Does your autistic child hate shoes?
A problem for many parents of children with autism is getting them to keep their shoes on. New shoes can be particularly difficult for autistic children to cope with due to a dislike of change and rigid behaviour. However, sensory issues could also prevent your child from wearing shoes. Perhaps they don’t like the feeling of them on their feet, how restrictive they feel or even the colour of them.
In this blog, SpecialKids Company will give you some tips to assist you in helping your autistic child to wear their shoes.
Using a Social Story
Social stories are a fantastic tool in aiding communication. Creating a social story using symbols or pictures might help your child to understand why they need to wear shoes. You can explain that most people have to wear shoes, what their purpose is (e.g. to protect your feet, keep them warm, etc), why they are needed at school and so on. This might help your child to have a better understanding and prepare them for shoes becoming part of their going out routine.
Measuring Your Child's Feet at Home
It’s a good idea to measure your child’s feet at home in advance of visiting a shoe shop if you know that it might be a difficult experience for them. Shoe shops such as Clarks, have a measure at home device that you can buy so that you can take all the measurements you need in advance. This is, of course, also helpful if you want to buy shoes online to ensure that you have the correct measurements. Shoes that are too loose or too tight can cause issues.
It can be beneficial to have a visual sequence if you are going to the shoe shop with your child to prepare them for what is going to happen. If your child has sensory issues, you could contact the shopping centre in advance to find out if they have any quiet hours. You could also contact the shoe shop and explain your child’s difficulties. A lot of shops are very understanding of autism and the difficulties that sensory issues can create for individuals. Make sure you bring aids along with you that will help your child to stay calm, like ear defenders and fidget toys.
It is worthwhile exploring if your child’s socks are part of the problem. Children with sensory issues often don’t like the feeling of the seams on their socks. SpecialKids Company is a provider of EZ Sox, which have seamless toes, non-skid bottoms and pull-up loops to help your child put them on. They come in various colourful designs and are easy for children to use and promote independence.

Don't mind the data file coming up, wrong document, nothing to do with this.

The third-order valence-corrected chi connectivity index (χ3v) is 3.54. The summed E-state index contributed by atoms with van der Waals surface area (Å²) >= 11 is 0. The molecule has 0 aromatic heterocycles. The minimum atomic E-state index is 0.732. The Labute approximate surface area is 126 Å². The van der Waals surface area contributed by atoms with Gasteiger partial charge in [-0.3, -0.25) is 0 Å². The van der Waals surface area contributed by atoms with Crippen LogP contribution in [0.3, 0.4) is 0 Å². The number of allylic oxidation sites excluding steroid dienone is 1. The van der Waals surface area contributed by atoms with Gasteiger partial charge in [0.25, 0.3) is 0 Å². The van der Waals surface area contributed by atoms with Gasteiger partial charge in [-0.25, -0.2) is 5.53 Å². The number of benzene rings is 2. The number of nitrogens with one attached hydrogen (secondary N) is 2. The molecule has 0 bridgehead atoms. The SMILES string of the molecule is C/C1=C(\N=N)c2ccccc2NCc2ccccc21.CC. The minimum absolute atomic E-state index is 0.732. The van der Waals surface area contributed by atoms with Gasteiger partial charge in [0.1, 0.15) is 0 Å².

Adaptive shoes can be really helpful. A brand we highly recommend is Billy Footwear. Billy Footwear is designed to be fashionable, functional and inclusive, making them great shoes for an autistic child. The ‘fliptop technology’, makes them quick and easy to put on and take off and aids independence. There are zippers that go along the side of the shoes and around the toes which allow the shoe to open and fold over completely, so that your child can place his or her foot on to the shoe foot bed unobstructed. This is also particularly useful if your child wears a splint or has a shoe insert.
The range of Billy Footwear is fantastic and there is something for everybody and all occasions. From smart, practical shoes suitable for school to fun and funky trainers for the weekend. The shoes are available in various colours in high-top, low-top, boots, trainers and Ugg style shoes. Billy Footwear comes in UK size 13 to 5.
Orthotics and Orthopaedic Referral
Last but not least, if your child has any musculoskeletal issues, difficulties walking or problems with their feet, you should speak to their GP or paediatrician. They might be referred to Orthotics or to see an Orthopaedic Surgeon, both of whom can assess your child’s feet and gait and determine whether they require any additional support aids to help them to walk.
We hope that you found this blog helpful. Do you have any tips that you would like to share based on your experience?
Comments will be approved before showing up.
Pacifiers and bottles are a comfort to young children and often weaning a child away from them is a gradual process and not always an easy one. Weaning an autistic child from a pacifier or bottle can be a lot more complicated. These objects are a huge comfort to them, part of their daily routine and can provide sensory input, helping them to self-regulate.
Potty training is something that can be both stressful and rewarding. It takes patience, understanding and – usually – a lot of accidents along the way. There is no ‘one size fits all’ guide for potty training any child and yes, you’ve guessed it – there is no autism potty training guide either!